Did the Value of a College Degree Decline during the Great Recession?

In additional results (not charted), we find that for-profit colleges increase inequality and impede economic mobility, even more so in the Bust. In contrast, public colleges are equalizing and promote economic mobility, more so in the Bust. These findings are especially relevant as for-profit colleges overwhelmingly cater to low income students and their enrollment share markedly increased in the last decade and a half.

Studying labor market entry during the latest boom-bust cycle, this post finds that returns to educational attainment depend critically on whether a student entered the labor market in the Boom period or the Bust. Importantly, the labor market penalties from recession vary by college type. For example, while for-profit students face an earnings penalty relative to their peers in public and non-profit colleges, regardless of the phase of the cycle, their earnings shrunk markedly more than that of their peers when the economy soured, and they struggled more to find employment. Turning to earnings inequality, we find that a weak economy widens earnings disparities, but there is remarkable variation in the extent of this widening by educational attainment. For-profit enrollment expands the earnings gap even more in the Bust, while public colleges act as equalizers and promote economic mobility, more so in the Bust. These findings highlight the important role of information in students’ decisions about college, major, and whether to persist or drop out of college. These decisions matter more in a weak economy, producing lasting impacts on labor market outcomes, inequality, and economic mobility.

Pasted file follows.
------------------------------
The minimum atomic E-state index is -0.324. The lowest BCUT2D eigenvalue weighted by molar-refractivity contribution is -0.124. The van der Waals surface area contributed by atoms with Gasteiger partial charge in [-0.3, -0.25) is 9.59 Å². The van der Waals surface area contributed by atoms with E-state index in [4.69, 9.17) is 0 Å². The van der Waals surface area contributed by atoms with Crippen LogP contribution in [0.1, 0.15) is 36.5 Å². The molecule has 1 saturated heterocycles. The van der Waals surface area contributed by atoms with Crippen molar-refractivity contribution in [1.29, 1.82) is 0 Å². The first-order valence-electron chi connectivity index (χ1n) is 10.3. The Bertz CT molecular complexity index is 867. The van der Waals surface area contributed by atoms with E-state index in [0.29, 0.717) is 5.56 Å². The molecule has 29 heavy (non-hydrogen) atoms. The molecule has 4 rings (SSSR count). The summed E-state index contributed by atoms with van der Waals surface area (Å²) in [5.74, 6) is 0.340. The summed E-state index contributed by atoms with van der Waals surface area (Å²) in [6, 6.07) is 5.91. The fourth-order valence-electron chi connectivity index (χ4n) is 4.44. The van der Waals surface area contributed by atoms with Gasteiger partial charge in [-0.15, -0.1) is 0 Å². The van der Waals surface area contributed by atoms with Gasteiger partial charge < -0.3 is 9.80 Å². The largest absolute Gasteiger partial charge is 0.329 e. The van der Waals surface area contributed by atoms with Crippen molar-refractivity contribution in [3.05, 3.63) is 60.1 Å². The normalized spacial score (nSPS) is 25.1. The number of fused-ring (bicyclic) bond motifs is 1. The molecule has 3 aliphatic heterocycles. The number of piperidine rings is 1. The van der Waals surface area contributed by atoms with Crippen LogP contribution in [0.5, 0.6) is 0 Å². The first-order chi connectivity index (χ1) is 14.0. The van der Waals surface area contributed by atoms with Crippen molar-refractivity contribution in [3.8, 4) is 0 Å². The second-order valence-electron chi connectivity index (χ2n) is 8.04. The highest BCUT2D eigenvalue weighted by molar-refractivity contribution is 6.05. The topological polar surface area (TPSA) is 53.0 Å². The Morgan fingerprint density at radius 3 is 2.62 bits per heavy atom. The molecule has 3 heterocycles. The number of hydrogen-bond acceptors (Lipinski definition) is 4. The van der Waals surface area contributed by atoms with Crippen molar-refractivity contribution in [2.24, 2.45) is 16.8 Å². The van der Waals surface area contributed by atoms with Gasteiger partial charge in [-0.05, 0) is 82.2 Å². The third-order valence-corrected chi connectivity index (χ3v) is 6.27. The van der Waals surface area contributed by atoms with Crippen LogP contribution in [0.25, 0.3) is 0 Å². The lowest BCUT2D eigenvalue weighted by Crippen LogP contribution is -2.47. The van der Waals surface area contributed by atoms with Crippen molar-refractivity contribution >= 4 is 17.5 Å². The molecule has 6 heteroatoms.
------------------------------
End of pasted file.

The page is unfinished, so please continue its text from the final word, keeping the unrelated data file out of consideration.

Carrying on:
Rajashri ChakrabartiRajashri Chakrabarti is a senior economist in the Federal Reserve Bank of New York’s Research and Statistics Group.

Michelle Jiang, a former research analyst in the Bank’s Research and Statistics Group, is a Ph.D. student at Columbia University.

William NoberWilliam Nober is a senior research analyst in the Bank’s Research and Statistics Group.

How to cite this post:

Rajashri Chakrabarti, Michelle Jiang, and William Nober, “Did the Value of a College Degree Decline during the Great Recession?,” Federal Reserve Bank of New York Liberty Street Economics, July 10, 2019,


The views expressed in this post are those of the authors and do not necessarily reflect the position of the Federal Reserve Bank of New York or the Federal Reserve System. Any errors or omissions are the responsibility of the authors.